Slow loading/browsing of network files in File Explorer

I have a Windows 10 client machine that will literally take an entire minute to display the contents of a folder on any mapped network resource.  Thought?
TrailShredderIT ManagerAsked:
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Bryant SchaperCommented:
Any details, did it work fine before, over network, over wan?  How many files in the folder?

How does something small \\server\c$ work

Is it an older server running older versions of SMB?
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TrailShredderIT ManagerAuthor Commented:
It is only a 2 week old machine and the user doesn't recall when it started or if it has always been sluggish.  It does appear to only be when there are 30ish or more files and sub-folders.  I might add it is slow on any mapping, regardless of which resource/server.  Browsing a local drive is lightning fast.  I updated the NIC and that didn't change anything.
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Bryant SchaperCommented:
what version of server is it connecting too?
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Hello ThereSystem AdministratorCommented:
Go to Settings -> Network and Internet -> Status -> Network reset -> confirm
Open IE properties -> reset IE

Ping to server where folders are located. What are the values of ping?
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TrailShredderIT ManagerAuthor Commented:
There are 2 separate resources and they are both Synology NAS devices that the client is mapped too.  All other clients can access the NAS's just fine though.  Network and IE reset did not work.
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Hello ThereSystem AdministratorCommented:
Ping to server where folders are located from affected machines. What are the values of ping?
Try to remap both network sources.
Is that device connected via WiFi or LAN?

Sometimes Anti Virus installations can become buggy and since they usually scan just about everything you open, you could experience high degree of latency especially traversing folders. Uninstall the AV from one client and see if that helps.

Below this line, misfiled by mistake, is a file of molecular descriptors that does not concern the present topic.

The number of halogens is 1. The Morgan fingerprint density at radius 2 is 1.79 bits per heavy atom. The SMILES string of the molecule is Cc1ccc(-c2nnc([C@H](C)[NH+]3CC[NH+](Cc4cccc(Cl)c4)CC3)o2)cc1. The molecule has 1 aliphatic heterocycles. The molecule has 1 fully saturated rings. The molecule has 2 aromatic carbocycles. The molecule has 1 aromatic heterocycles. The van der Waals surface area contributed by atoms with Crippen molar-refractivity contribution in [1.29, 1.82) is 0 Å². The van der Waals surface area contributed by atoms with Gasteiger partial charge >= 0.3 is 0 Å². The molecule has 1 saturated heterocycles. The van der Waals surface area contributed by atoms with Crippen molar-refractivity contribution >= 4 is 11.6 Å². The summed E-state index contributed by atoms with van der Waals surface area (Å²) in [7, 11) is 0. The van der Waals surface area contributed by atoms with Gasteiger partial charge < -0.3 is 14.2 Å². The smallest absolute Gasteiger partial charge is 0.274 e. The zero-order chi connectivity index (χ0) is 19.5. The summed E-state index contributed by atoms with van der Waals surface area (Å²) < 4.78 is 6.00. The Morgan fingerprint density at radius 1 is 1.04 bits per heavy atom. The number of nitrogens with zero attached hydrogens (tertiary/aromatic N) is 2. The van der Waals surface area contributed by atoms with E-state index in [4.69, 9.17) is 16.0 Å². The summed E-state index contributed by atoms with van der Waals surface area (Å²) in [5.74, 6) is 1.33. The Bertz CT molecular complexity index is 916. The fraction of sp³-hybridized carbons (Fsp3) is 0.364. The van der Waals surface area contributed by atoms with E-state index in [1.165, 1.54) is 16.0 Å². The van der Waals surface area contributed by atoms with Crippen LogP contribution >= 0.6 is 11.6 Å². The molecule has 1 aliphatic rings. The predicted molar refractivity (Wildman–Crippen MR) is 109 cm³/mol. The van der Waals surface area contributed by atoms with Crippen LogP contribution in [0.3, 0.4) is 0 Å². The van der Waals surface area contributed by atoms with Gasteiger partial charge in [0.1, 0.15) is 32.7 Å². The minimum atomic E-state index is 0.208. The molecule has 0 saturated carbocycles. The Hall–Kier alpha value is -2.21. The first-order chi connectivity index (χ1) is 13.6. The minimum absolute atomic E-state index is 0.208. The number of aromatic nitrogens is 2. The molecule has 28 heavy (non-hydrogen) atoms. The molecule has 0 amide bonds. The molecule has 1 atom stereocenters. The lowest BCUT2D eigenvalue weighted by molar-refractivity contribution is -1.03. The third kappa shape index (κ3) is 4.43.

Suggestions from another discussion:
I would start by comparing the two user accounts in Active Directory:

Do user A and B have the same logon scripts? If not, compare the two logon scripts to see what's different.

Do user A and B have the same "Member of" membership to security groups? If not, find another person who does, and see if this problem exists for that user as well.

Do user A and B get the same Group Policy Objects applied at logon? To check this you can use Group Policy Modeling Wizard to see which GPOs apply to each person.

If user A and B have the same permissions, group membership, group policy objects applied, then let's look at the roaming profiles. You might even first test this by renaming the C:\User\UserA\ directory on a local system just so Windows logs them on with a temporary profile. THe benefit to this would be that if their network shares are NOT slow when using a temporary local profile, then the issue is definitely within the roaming profile folder or preferences itself.

If the problem does persist even with a temporary logon profile, then it's still having to do with permissions in some way.

If you cannot find any difference in setup, permissions, or group membership, then I suggest removing/renaming and re-creating a new user profile and roaming directories for the affected user.
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Hello ThereSystem AdministratorCommented:
A few people were also helped by disabling SMB signing.
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masnrockCommented:
Have you checked DNS? Make sure that it's trying to do IPv4 before IPv6?
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TrailShredderIT ManagerAuthor Commented:
I have tried all these suggestions with no luck.  I ended up wiping the drive and re-installing and all is well now.  I will never know what caused it but I could have re-installed 5 times in the amount of time it took my to troubleshoot.
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TrailShredderIT ManagerAuthor Commented:
No other suggestions worked.
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